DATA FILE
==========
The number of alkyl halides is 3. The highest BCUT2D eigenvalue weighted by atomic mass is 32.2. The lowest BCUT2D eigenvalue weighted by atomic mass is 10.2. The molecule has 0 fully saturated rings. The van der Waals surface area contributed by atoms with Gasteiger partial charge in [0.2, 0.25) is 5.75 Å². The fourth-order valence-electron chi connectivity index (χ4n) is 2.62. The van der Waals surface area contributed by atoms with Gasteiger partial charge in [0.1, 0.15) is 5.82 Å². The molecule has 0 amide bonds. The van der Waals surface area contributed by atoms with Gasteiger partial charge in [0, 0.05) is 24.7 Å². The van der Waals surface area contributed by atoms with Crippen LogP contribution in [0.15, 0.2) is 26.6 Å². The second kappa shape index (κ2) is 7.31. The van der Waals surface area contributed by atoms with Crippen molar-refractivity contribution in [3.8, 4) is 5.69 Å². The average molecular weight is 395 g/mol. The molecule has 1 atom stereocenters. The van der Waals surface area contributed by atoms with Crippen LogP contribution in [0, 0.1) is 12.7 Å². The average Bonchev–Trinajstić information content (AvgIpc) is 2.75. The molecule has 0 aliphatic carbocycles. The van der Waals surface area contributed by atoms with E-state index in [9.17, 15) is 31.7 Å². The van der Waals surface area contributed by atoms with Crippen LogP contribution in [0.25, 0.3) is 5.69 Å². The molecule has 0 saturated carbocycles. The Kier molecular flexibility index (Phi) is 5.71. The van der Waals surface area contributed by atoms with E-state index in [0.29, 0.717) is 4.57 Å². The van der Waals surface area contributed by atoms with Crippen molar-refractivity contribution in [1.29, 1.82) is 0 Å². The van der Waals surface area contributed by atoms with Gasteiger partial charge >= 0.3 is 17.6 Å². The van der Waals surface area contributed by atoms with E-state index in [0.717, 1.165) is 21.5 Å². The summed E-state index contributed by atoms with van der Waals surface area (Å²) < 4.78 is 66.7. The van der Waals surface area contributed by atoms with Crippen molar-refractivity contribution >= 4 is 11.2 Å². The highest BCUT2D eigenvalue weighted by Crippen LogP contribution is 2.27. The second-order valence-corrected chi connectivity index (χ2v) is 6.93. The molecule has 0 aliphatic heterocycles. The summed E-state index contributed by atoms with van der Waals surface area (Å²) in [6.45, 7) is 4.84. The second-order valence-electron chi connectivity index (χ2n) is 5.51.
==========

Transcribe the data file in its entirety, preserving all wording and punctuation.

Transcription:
The number of alkyl halides is 3. The highest BCUT2D eigenvalue weighted by atomic mass is 32.2. The lowest BCUT2D eigenvalue weighted by atomic mass is 10.2. The molecule has 0 fully saturated rings. The van der Waals surface area contributed by atoms with Gasteiger partial charge in [0.2, 0.25) is 5.75 Å². The fourth-order valence-electron chi connectivity index (χ4n) is 2.62. The van der Waals surface area contributed by atoms with Gasteiger partial charge in [0.1, 0.15) is 5.82 Å². The molecule has 0 amide bonds. The van der Waals surface area contributed by atoms with Gasteiger partial charge in [0, 0.05) is 24.7 Å². The van der Waals surface area contributed by atoms with Crippen LogP contribution in [0.15, 0.2) is 26.6 Å². The second kappa shape index (κ2) is 7.31. The van der Waals surface area contributed by atoms with Crippen molar-refractivity contribution in [3.8, 4) is 5.69 Å². The average molecular weight is 395 g/mol. The molecule has 1 atom stereocenters. The van der Waals surface area contributed by atoms with Crippen LogP contribution in [0, 0.1) is 12.7 Å². The average Bonchev–Trinajstić information content (AvgIpc) is 2.75. The molecule has 0 aliphatic carbocycles. The van der Waals surface area contributed by atoms with E-state index in [9.17, 15) is 31.7 Å². The van der Waals surface area contributed by atoms with Crippen LogP contribution in [0.25, 0.3) is 5.69 Å². The molecule has 0 saturated carbocycles. The Kier molecular flexibility index (Phi) is 5.71. The van der Waals surface area contributed by atoms with E-state index in [0.29, 0.717) is 4.57 Å². The van der Waals surface area contributed by atoms with Crippen molar-refractivity contribution in [1.29, 1.82) is 0 Å². The van der Waals surface area contributed by atoms with Gasteiger partial charge >= 0.3 is 17.6 Å². The van der Waals surface area contributed by atoms with E-state index in [0.717, 1.165) is 21.5 Å². The summed E-state index contributed by atoms with van der Waals surface area (Å²) < 4.78 is 66.7. The van der Waals surface area contributed by atoms with Crippen molar-refractivity contribution >= 4 is 11.2 Å². The highest BCUT2D eigenvalue weighted by Crippen LogP contribution is 2.27. The second-order valence-corrected chi connectivity index (χ2v) is 6.93. The molecule has 0 aliphatic heterocycles. The summed E-state index contributed by atoms with van der Waals surface area (Å²) in [6.45, 7) is 4.84. The second-order valence-electron chi connectivity index (χ2n) is 5.51.